BDO US will not have to pay Banco Espirito Santo investors $522
million in punitive damages for failing to detect fraud after a US
appeals court overturned the original verdict.
The Florida Third District Court of Appeal determined the Banco
Espirito Santo case should be re-tried because the jury could
potentialy have been confused due to an unusual three-part trial
over four months in the Miami-Dade County Circuit Court.
This means BDO has been cleared of the original punishment and
the case will be re-tried at the Miami-Dade County Circuit Court
but by a different judge, John Schlesinger, who presided over the
related vicarious liability case involving BDO International.
BDO’s attorney Karen Bitar said from now on the case will be
tried on a level ‘playing field’.
“All the parties and all the actors are going to have the facts
and the story woven together so that the jury can interpret
everybody’s conduct vis-à-vis each other. Also, they are not going
to have the benefit of a super witness receiver coming in saying a
bunch of things that we felt were improper,” she said.
“They also won’t be able to put orders in front of juries that
take away from their fact finding function because they say other
people made certain determinations and evading the province of the
jury. So what will happen now is if that person does ever take the
stand again they will be severely curtailed.
Bitar also said if Banco wants to assert the claims of the
investors, then all the investors will have to provide evidence
that they relied on BDO’s work in their decision making.
She confirmed the ruling also means BDO
has been cleared of the punitive damages previously sought because
the appeals court considered the damages as excessive for an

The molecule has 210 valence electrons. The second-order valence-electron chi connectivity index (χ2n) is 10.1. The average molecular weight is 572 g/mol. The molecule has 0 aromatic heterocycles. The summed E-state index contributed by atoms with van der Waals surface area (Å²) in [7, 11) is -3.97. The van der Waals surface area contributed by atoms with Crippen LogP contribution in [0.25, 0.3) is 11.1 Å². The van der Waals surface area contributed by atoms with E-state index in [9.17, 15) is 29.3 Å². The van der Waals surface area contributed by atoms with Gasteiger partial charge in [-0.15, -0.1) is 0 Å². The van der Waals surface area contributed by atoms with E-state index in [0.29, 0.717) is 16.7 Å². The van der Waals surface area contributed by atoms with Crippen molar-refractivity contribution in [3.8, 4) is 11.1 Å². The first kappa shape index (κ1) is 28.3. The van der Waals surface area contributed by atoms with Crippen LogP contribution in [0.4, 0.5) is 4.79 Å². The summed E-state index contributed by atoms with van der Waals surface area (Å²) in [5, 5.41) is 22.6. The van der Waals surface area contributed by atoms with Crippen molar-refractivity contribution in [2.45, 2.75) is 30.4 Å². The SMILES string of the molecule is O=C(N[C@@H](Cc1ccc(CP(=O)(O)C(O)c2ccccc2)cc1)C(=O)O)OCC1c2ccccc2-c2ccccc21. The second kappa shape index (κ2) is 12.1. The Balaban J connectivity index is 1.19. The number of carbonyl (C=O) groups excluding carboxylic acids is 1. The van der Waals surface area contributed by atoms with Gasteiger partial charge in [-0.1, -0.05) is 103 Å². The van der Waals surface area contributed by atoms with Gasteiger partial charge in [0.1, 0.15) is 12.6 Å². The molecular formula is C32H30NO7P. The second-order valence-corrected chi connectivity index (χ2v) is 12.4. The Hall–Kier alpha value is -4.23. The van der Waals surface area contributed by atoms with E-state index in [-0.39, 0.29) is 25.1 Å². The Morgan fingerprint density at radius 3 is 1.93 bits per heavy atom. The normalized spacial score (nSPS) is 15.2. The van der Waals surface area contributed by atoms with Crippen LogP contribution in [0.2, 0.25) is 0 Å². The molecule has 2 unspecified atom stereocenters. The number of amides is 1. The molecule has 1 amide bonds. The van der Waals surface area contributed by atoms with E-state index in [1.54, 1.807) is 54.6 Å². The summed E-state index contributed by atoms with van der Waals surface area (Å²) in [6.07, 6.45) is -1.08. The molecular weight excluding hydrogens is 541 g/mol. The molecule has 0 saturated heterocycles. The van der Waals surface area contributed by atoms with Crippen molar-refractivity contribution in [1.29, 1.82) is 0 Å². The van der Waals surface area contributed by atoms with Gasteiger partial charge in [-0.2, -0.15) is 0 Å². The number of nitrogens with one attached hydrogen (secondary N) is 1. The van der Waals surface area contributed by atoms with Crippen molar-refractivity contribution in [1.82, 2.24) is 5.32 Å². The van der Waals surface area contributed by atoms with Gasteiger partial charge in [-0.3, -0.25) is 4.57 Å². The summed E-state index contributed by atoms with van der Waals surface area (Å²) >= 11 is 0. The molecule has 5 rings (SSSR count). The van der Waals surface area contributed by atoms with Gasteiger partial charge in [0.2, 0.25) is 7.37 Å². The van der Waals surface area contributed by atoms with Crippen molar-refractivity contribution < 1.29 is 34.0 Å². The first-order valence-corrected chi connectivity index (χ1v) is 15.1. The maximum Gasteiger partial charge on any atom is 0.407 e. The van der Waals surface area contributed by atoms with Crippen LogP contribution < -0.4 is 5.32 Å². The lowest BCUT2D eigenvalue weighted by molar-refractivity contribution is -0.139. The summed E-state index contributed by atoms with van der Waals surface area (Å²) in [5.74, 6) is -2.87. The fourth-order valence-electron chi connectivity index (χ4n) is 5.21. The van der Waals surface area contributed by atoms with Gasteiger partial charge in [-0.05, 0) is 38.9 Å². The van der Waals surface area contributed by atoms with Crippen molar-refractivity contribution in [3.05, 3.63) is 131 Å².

accounting firm that earns annual revenue of $620 million.
“Based on the unbelievable amount the jury awarded, [the court
said] even if it had decided to keep the verdict standing it still
would have lowered the amount because the original judge committed
an error by not lowering the amount. As based on its net worth, it
is much too high for BDO,” Bitar added.
The next step is for Banco’s legal team to ask the appellant
court to reconsider their decision, which could drag on for several
months. Bitar does not expect a new trial to begin before next
In 2007 a jury verdict found BDO, formerly BDO Seidman, as
grossly negligent in its audit of ES Bankest between 1998 and 2002,
and failed to detect a fraud that led to the bankruptcy of the
Miami financial services company. Banco Espirito Santo partly owned
BDO was originally ordered by the court to pay $522 million in
punitive and compensatory damages following a jury verdict in the
Miami-Dade County Circuit Court.
The Court of Appeal also said:
- The evidence of reliance on BDO’s audit opinions was
insufficient to sustain the claims of the Bankest investors, except
the one individual who testified at trial; and,
- The Trial Court improperly allowed into evidence prejudicial
hearsay testimony and documents which further served to deprive BDO
of a fair trial.